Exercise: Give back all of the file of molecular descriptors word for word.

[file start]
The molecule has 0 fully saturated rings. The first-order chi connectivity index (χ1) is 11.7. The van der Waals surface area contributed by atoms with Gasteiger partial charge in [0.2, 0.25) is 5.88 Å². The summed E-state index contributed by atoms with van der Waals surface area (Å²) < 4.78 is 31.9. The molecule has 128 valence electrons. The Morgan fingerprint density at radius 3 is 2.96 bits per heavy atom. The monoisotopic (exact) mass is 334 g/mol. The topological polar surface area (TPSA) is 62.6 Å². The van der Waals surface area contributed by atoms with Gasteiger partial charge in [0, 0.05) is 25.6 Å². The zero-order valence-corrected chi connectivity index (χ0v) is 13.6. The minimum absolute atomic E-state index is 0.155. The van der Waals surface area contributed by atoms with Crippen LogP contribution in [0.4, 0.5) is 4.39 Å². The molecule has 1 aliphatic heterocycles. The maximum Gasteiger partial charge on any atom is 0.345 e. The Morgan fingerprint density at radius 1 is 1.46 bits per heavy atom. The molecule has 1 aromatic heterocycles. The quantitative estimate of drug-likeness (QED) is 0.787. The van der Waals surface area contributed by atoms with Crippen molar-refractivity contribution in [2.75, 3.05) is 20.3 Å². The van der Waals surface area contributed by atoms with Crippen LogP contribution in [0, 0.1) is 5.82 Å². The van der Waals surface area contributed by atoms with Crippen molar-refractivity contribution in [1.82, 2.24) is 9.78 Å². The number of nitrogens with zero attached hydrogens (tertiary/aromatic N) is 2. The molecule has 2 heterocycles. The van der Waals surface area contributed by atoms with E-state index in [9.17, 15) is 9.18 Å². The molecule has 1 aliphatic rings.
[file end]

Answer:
The molecule has 0 fully saturated rings. The first-order chi connectivity index (χ1) is 11.7. The van der Waals surface area contributed by atoms with Gasteiger partial charge in [0.2, 0.25) is 5.88 Å². The summed E-state index contributed by atoms with van der Waals surface area (Å²) < 4.78 is 31.9. The molecule has 128 valence electrons. The Morgan fingerprint density at radius 3 is 2.96 bits per heavy atom. The monoisotopic (exact) mass is 334 g/mol. The topological polar surface area (TPSA) is 62.6 Å². The van der Waals surface area contributed by atoms with Gasteiger partial charge in [0, 0.05) is 25.6 Å². The zero-order valence-corrected chi connectivity index (χ0v) is 13.6. The minimum absolute atomic E-state index is 0.155. The van der Waals surface area contributed by atoms with Crippen LogP contribution in [0.4, 0.5) is 4.39 Å². The molecule has 1 aliphatic heterocycles. The maximum Gasteiger partial charge on any atom is 0.345 e. The Morgan fingerprint density at radius 1 is 1.46 bits per heavy atom. The molecule has 1 aromatic heterocycles. The quantitative estimate of drug-likeness (QED) is 0.787. The van der Waals surface area contributed by atoms with Crippen molar-refractivity contribution in [2.75, 3.05) is 20.3 Å². The van der Waals surface area contributed by atoms with Crippen LogP contribution in [0, 0.1) is 5.82 Å². The van der Waals surface area contributed by atoms with Crippen molar-refractivity contribution in [1.82, 2.24) is 9.78 Å². The number of nitrogens with zero attached hydrogens (tertiary/aromatic N) is 2. The molecule has 2 heterocycles. The van der Waals surface area contributed by atoms with E-state index in [9.17, 15) is 9.18 Å². The molecule has 1 aliphatic rings.